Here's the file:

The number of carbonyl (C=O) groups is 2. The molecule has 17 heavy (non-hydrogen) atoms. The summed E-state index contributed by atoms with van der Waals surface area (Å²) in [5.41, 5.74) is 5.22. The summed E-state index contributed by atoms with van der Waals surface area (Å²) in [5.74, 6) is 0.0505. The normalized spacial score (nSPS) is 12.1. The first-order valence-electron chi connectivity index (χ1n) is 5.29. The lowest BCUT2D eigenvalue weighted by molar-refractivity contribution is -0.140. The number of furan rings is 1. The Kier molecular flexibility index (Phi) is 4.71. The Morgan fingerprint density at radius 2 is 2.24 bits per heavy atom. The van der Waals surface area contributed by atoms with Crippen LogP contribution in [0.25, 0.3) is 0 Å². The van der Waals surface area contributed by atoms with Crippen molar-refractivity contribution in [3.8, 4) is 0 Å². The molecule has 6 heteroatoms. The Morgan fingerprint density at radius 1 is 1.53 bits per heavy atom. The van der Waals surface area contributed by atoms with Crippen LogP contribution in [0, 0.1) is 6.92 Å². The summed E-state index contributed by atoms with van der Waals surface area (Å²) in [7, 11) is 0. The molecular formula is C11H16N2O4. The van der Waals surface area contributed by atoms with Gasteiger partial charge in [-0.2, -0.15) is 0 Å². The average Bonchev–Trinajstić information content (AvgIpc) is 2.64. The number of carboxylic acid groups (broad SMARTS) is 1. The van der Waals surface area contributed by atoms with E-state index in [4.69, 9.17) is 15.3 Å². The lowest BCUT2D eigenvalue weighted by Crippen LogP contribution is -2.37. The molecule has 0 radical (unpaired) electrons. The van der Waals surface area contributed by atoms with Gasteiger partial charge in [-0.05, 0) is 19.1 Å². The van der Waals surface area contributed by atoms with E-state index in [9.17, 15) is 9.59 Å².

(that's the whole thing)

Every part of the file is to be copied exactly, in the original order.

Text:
The number of carbonyl (C=O) groups is 2. The molecule has 17 heavy (non-hydrogen) atoms. The summed E-state index contributed by atoms with van der Waals surface area (Å²) in [5.41, 5.74) is 5.22. The summed E-state index contributed by atoms with van der Waals surface area (Å²) in [5.74, 6) is 0.0505. The normalized spacial score (nSPS) is 12.1. The first-order valence-electron chi connectivity index (χ1n) is 5.29. The lowest BCUT2D eigenvalue weighted by molar-refractivity contribution is -0.140. The number of furan rings is 1. The Kier molecular flexibility index (Phi) is 4.71. The Morgan fingerprint density at radius 2 is 2.24 bits per heavy atom. The van der Waals surface area contributed by atoms with Crippen LogP contribution in [0.25, 0.3) is 0 Å². The van der Waals surface area contributed by atoms with Crippen molar-refractivity contribution in [3.8, 4) is 0 Å². The molecule has 6 heteroatoms. The Morgan fingerprint density at radius 1 is 1.53 bits per heavy atom. The van der Waals surface area contributed by atoms with Crippen LogP contribution in [0, 0.1) is 6.92 Å². The summed E-state index contributed by atoms with van der Waals surface area (Å²) in [7, 11) is 0. The molecular formula is C11H16N2O4. The van der Waals surface area contributed by atoms with Gasteiger partial charge in [-0.2, -0.15) is 0 Å². The average Bonchev–Trinajstić information content (AvgIpc) is 2.64. The number of carboxylic acid groups (broad SMARTS) is 1. The van der Waals surface area contributed by atoms with E-state index in [4.69, 9.17) is 15.3 Å². The lowest BCUT2D eigenvalue weighted by Crippen LogP contribution is -2.37. The molecule has 0 radical (unpaired) electrons. The van der Waals surface area contributed by atoms with Gasteiger partial charge in [-0.05, 0) is 19.1 Å². The van der Waals surface area contributed by atoms with E-state index in [9.17, 15) is 9.59 Å².